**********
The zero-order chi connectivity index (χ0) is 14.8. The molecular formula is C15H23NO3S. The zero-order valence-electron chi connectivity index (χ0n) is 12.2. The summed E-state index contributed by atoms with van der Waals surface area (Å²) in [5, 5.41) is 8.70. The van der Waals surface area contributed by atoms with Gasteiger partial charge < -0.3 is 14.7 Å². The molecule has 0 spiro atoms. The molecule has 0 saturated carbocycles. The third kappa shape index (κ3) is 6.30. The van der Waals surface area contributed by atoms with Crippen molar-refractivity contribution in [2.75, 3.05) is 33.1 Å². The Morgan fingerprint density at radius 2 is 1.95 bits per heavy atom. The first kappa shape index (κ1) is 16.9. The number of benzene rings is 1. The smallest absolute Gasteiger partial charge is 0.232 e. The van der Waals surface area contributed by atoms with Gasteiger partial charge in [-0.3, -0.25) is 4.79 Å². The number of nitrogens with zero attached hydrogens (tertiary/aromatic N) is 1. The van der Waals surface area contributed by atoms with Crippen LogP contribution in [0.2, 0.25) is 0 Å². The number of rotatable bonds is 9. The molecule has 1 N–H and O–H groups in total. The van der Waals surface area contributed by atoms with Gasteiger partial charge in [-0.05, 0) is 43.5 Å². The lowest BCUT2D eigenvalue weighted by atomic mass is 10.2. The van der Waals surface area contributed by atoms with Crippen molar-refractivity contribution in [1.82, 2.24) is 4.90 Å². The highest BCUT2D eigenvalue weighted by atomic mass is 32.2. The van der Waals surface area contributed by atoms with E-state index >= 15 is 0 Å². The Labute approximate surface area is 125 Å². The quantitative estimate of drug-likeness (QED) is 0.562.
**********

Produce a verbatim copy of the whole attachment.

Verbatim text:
The zero-order chi connectivity index (χ0) is 14.8. The molecular formula is C15H23NO3S. The zero-order valence-electron chi connectivity index (χ0n) is 12.2. The summed E-state index contributed by atoms with van der Waals surface area (Å²) in [5, 5.41) is 8.70. The van der Waals surface area contributed by atoms with Gasteiger partial charge < -0.3 is 14.7 Å². The molecule has 0 spiro atoms. The molecule has 0 saturated carbocycles. The third kappa shape index (κ3) is 6.30. The van der Waals surface area contributed by atoms with Crippen molar-refractivity contribution in [2.75, 3.05) is 33.1 Å². The Morgan fingerprint density at radius 2 is 1.95 bits per heavy atom. The first kappa shape index (κ1) is 16.9. The number of benzene rings is 1. The smallest absolute Gasteiger partial charge is 0.232 e. The van der Waals surface area contributed by atoms with Gasteiger partial charge in [-0.3, -0.25) is 4.79 Å². The number of nitrogens with zero attached hydrogens (tertiary/aromatic N) is 1. The van der Waals surface area contributed by atoms with Crippen LogP contribution in [0.2, 0.25) is 0 Å². The number of rotatable bonds is 9. The molecule has 1 N–H and O–H groups in total. The van der Waals surface area contributed by atoms with Gasteiger partial charge in [-0.05, 0) is 43.5 Å². The lowest BCUT2D eigenvalue weighted by atomic mass is 10.2. The van der Waals surface area contributed by atoms with Crippen molar-refractivity contribution in [1.82, 2.24) is 4.90 Å². The highest BCUT2D eigenvalue weighted by atomic mass is 32.2. The van der Waals surface area contributed by atoms with E-state index >= 15 is 0 Å². The Labute approximate surface area is 125 Å². The quantitative estimate of drug-likeness (QED) is 0.562.